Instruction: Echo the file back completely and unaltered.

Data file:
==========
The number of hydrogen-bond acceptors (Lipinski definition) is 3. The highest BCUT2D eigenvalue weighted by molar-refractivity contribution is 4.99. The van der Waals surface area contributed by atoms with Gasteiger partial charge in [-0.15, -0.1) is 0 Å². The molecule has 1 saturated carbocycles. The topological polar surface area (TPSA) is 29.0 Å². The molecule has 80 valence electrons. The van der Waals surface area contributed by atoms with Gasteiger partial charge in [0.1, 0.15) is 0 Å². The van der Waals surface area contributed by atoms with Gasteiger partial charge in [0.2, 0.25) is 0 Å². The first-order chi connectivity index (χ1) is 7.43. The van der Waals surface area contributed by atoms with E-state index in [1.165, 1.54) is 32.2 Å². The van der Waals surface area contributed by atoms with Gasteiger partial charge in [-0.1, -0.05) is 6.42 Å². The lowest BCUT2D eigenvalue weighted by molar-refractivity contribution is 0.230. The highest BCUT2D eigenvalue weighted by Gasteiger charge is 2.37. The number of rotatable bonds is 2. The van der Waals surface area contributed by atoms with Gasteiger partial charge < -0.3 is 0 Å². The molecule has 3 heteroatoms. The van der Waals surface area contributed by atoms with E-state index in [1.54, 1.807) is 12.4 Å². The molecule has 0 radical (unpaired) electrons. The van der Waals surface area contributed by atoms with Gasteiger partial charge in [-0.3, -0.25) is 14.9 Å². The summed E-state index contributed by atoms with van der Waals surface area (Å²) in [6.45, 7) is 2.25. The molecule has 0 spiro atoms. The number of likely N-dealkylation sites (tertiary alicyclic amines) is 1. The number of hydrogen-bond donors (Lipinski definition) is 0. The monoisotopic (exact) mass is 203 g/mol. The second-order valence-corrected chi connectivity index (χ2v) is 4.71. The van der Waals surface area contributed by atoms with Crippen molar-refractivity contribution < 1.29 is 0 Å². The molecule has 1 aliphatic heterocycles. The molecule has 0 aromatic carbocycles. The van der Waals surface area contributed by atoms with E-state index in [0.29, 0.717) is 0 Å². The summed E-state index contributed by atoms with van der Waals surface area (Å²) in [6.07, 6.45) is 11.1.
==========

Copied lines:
The number of hydrogen-bond acceptors (Lipinski definition) is 3. The highest BCUT2D eigenvalue weighted by molar-refractivity contribution is 4.99. The van der Waals surface area contributed by atoms with Gasteiger partial charge in [-0.15, -0.1) is 0 Å². The molecule has 1 saturated carbocycles. The topological polar surface area (TPSA) is 29.0 Å². The molecule has 80 valence electrons. The van der Waals surface area contributed by atoms with Gasteiger partial charge in [0.1, 0.15) is 0 Å². The van der Waals surface area contributed by atoms with Gasteiger partial charge in [0.2, 0.25) is 0 Å². The first-order chi connectivity index (χ1) is 7.43. The van der Waals surface area contributed by atoms with E-state index in [1.165, 1.54) is 32.2 Å². The van der Waals surface area contributed by atoms with Gasteiger partial charge in [-0.1, -0.05) is 6.42 Å². The lowest BCUT2D eigenvalue weighted by molar-refractivity contribution is 0.230. The highest BCUT2D eigenvalue weighted by Gasteiger charge is 2.37. The number of rotatable bonds is 2. The van der Waals surface area contributed by atoms with Gasteiger partial charge < -0.3 is 0 Å². The molecule has 3 heteroatoms. The van der Waals surface area contributed by atoms with E-state index in [1.54, 1.807) is 12.4 Å². The molecule has 0 radical (unpaired) electrons. The van der Waals surface area contributed by atoms with Gasteiger partial charge in [-0.3, -0.25) is 14.9 Å². The summed E-state index contributed by atoms with van der Waals surface area (Å²) in [6.45, 7) is 2.25. The molecule has 0 spiro atoms. The number of likely N-dealkylation sites (tertiary alicyclic amines) is 1. The number of hydrogen-bond donors (Lipinski definition) is 0. The monoisotopic (exact) mass is 203 g/mol. The second-order valence-corrected chi connectivity index (χ2v) is 4.71. The van der Waals surface area contributed by atoms with Crippen molar-refractivity contribution < 1.29 is 0 Å². The molecule has 1 aliphatic heterocycles. The molecule has 0 aromatic carbocycles. The van der Waals surface area contributed by atoms with E-state index in [0.29, 0.717) is 0 Å². The summed E-state index contributed by atoms with van der Waals surface area (Å²) in [6.07, 6.45) is 11.1.